On March 16, 2020 the Hon. Justice R.A. Lococo of the Ontario Superior Court released his reasons for decision in Calmusky. His Honour as part of his reasons applied the principles surrounding the presumption of resulting trust established by the Supreme Court of Canada case Pecore v. Pecore  1 S.C.R. 795 to two separate issues one of which is cause for concerns amongst estate planners, financial advisors and estate solicitors across the province.
His Honour in Calmusky applied the presumption of resulting trust to a joint bank account held with the deceased. The presumption of resulting trust essentially, in short, occurs where there is a transfer of assets to parent to adult child for no consideration. A rebuttable presumption arises in these circumstances that the adult child is holding the asset transferred by the parent in trust for the parent’s estate. The Court applied Pecorein Calmuskyand found that the joint bank account held by the Deceased and Gary Calmusky did not pass to Gary by way of survivorship but rather resulted back to the estate and thereby constituted an asset of the estate to be distributed in accordance with the Deceased’s will.
More controversially, His Honour applied Pecoreto RIF funds on which the Deceased designated Gary as the sole beneficiary. Historically, the Court in most cases differentiated between the application of Pecoreto joint accounts vs. accounts on which there was a beneficiary designation signed by the deceased (“Designation Accounts”) as such Designation Accounts operate where upon the owner’s death, the assets can be designated separately and apart from the owner’s estate for tax purposes and/or estate planning purposes. The authority and ability for someone to designate a beneficiary on specific “plans” which includes a RIF is found in Part III of the Succession Law Reform Act and in particular sections 51(1) and 54.1(1). Section 53 of the SLRA actually requires that the person administering the plan unless they are on notice of a subsequent designation or revocation made by the deceased.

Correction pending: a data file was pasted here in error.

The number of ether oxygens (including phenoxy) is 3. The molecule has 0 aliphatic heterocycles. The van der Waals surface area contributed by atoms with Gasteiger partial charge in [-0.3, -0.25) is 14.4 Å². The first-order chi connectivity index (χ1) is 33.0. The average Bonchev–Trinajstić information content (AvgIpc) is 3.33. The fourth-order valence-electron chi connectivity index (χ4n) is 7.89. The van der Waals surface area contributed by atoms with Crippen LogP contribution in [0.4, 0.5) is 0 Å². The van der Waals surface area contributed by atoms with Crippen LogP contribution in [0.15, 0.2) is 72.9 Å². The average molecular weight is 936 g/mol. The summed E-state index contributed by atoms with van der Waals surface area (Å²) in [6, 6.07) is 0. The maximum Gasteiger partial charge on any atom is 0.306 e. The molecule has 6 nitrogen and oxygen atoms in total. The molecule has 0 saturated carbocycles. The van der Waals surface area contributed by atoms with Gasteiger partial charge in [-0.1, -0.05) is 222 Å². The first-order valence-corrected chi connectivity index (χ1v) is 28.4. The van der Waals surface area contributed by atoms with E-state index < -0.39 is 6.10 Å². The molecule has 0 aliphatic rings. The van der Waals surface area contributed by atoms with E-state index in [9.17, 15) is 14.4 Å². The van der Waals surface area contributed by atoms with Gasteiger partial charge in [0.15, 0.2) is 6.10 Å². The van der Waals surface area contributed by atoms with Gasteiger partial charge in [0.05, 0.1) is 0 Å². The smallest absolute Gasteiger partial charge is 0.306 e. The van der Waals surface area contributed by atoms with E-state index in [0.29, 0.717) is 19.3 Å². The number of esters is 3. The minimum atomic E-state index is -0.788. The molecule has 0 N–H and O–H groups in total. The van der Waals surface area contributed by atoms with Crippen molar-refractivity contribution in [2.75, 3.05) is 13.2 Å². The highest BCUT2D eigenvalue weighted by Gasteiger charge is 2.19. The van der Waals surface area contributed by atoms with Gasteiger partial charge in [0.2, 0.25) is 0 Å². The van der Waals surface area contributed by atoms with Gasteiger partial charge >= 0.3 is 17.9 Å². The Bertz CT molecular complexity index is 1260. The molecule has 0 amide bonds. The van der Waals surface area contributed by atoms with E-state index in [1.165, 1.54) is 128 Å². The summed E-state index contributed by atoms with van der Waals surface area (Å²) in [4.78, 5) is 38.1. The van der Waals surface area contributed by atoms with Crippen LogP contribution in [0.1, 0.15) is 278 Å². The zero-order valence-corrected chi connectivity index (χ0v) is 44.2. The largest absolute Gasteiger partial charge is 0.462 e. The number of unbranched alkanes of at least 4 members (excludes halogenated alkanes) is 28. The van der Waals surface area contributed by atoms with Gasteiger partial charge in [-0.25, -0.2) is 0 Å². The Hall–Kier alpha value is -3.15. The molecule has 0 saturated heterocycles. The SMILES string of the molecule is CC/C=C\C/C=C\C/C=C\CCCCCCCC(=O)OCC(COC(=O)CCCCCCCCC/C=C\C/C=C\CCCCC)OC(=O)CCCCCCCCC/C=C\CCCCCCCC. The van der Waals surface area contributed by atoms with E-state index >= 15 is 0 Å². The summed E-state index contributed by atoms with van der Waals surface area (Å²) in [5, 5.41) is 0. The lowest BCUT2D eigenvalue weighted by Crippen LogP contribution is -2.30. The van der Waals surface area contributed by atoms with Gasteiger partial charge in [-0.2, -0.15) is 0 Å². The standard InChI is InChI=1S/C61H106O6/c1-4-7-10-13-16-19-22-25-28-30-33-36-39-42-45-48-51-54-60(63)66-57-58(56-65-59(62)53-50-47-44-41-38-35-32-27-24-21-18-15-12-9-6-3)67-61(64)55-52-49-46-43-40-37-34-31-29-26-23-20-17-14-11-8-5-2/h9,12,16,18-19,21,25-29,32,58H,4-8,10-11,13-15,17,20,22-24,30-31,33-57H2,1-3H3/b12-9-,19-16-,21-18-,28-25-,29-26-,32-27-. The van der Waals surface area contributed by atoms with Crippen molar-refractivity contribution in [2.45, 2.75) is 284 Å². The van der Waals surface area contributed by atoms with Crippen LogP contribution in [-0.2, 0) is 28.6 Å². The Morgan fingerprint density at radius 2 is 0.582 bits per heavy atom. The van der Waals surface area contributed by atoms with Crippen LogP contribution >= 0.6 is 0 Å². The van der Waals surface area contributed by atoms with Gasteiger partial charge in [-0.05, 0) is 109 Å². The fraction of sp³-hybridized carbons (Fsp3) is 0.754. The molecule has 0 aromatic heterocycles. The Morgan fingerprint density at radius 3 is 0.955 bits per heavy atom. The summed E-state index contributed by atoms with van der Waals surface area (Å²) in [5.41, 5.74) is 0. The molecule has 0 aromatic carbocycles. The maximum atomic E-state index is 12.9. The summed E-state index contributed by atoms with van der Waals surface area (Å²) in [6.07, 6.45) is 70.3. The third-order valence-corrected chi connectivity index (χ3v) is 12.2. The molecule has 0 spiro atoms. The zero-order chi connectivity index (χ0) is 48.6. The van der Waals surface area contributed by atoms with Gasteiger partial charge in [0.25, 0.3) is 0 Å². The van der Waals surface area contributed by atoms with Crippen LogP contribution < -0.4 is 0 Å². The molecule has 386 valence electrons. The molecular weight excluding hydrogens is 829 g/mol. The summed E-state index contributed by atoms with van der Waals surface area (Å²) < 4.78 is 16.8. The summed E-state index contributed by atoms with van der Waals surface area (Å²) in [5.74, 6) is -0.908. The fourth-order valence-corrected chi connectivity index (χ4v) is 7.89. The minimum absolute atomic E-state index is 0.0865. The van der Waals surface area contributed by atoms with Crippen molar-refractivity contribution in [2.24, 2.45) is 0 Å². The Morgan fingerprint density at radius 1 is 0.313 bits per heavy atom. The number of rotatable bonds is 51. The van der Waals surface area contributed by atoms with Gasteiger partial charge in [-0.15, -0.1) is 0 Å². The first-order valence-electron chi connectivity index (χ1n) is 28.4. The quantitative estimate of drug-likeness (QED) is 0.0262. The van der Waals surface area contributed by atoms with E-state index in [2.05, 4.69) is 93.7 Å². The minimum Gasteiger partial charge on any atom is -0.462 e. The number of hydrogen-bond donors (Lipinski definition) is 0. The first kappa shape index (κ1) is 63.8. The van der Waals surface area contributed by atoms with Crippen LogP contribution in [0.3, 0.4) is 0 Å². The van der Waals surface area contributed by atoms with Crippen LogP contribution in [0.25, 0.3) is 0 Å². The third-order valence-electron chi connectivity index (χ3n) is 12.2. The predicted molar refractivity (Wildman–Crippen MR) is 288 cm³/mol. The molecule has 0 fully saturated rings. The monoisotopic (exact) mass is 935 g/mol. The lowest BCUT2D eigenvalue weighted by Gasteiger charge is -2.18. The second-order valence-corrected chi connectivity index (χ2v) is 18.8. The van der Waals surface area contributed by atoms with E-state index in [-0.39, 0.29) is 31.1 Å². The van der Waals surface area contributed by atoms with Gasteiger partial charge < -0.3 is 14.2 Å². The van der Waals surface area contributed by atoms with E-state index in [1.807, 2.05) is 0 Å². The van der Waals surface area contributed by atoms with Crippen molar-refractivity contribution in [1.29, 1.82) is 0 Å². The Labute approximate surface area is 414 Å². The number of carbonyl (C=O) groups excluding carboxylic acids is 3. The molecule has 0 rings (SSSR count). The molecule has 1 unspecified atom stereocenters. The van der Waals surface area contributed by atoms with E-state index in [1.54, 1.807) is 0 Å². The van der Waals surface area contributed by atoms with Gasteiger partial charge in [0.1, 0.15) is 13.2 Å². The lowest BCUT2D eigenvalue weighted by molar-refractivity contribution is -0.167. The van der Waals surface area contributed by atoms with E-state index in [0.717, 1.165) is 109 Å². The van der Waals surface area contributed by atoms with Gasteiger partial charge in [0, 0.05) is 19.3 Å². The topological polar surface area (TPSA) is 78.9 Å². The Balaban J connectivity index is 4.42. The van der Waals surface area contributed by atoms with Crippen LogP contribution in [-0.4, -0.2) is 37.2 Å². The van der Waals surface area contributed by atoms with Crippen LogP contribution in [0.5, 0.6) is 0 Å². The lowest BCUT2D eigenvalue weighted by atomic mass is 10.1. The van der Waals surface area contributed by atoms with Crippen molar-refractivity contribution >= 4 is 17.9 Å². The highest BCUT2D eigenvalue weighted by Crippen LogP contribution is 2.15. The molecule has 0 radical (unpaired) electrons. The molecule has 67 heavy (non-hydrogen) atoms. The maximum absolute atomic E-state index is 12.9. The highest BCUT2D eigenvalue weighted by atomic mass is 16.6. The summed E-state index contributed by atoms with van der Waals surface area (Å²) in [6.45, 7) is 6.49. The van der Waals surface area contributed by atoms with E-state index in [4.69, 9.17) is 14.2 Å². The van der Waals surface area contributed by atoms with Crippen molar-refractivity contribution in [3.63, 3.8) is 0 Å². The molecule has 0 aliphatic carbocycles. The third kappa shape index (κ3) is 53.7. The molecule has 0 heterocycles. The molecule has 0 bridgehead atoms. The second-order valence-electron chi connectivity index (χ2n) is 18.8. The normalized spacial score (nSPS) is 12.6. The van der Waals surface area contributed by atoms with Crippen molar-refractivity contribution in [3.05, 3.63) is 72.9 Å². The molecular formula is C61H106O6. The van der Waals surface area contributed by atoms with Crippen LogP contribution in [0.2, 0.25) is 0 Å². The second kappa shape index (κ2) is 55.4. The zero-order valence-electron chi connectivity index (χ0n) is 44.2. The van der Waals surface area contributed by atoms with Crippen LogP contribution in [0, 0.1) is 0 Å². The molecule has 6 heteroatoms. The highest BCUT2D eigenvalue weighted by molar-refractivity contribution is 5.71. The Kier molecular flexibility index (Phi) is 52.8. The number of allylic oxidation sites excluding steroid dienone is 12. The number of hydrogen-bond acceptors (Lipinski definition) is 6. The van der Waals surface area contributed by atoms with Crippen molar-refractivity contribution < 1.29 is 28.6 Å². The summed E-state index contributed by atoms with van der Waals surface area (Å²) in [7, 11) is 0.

In so finding, His Honour reasoned, in part, as follows;
I see no principled basis for applying the presumption of resulting trust to the gratuitous transfer of bank accounts into joint names but not applying the same presumption to the RIF beneficiary designation. In both cases, the transfer of interest is gratuitous, as would be necessary for the presumption of resulting trust to apply. Gary was not the source of funds for either type of account. In both cases, the same evidentiary challenge arises – the difficulty in determining the deceased transferor’s intention at the time he transferred legal (as opposed to beneficial) entitlement to the funds, whether the transfer is effective immediately (the joint accounts) or on the transferor’s death (the RIF)…In these circumstances, it makes sense from a policy perspective that the evidentiary burden be on the transferee or designated RIF beneficiary, since the transferee/RIF beneficiary “is better placed to bring evidence of the circumstances of the transfer”… On that basis, I agree…that the principles in Pecore should apply to the RIF designation as well.
The Court in so finding also did not consider the application of Part III of the SLRA.
The issues and/or difficulties arising from the decision in Calmuskyare too robust to list and evaluate in so many words but it is safe to say that in light of the decision in Calmusky, individuals prior to considering a change to a beneficiary designation on an investment account (such as a RIF) may now be required to consult with a lawyer. If the Court is going to require and place the evidentiary burden on the designated beneficiary to demonstrate the intentions of the transferor, than the intended designated beneficiary may need to be involved in the change of designation – which I note may give rise to a whole separate myriad of legal issues surrounding the possibility of undue influence.
Sometimes, people are not even aware they were the designated beneficiary of an investment account until after the death of the transferor whereas with joint accounts, the joint account holder jointly owns and has joint access to the accounts while the transferor is alive. From a practical perspective I am not sure how the Court can impose the burden of proof on the designated beneficiary(ies) in such circumstances.
Also, Calmuskymay have more broad applications to the change of beneficiary designations on life insurance policies and other investment accounts such as TFSA’s, RRSP’s and the like.
Hopefully, further caselaw and decisions emerge to clarify the application of Calmuskybut in the meantime, estate planners and financial advisors should discuss a client’s designations (either as is or if they are to be changed by the transferor) and take detailed notes about their intentions as this evidence could be critical should the principles in Calmuskyapply going forward.
Jonathan M. Friedman is the owner of Friedman Estate Litigation P.C. and practices in the areas of Estate Litigation and Real-Estate Litigation.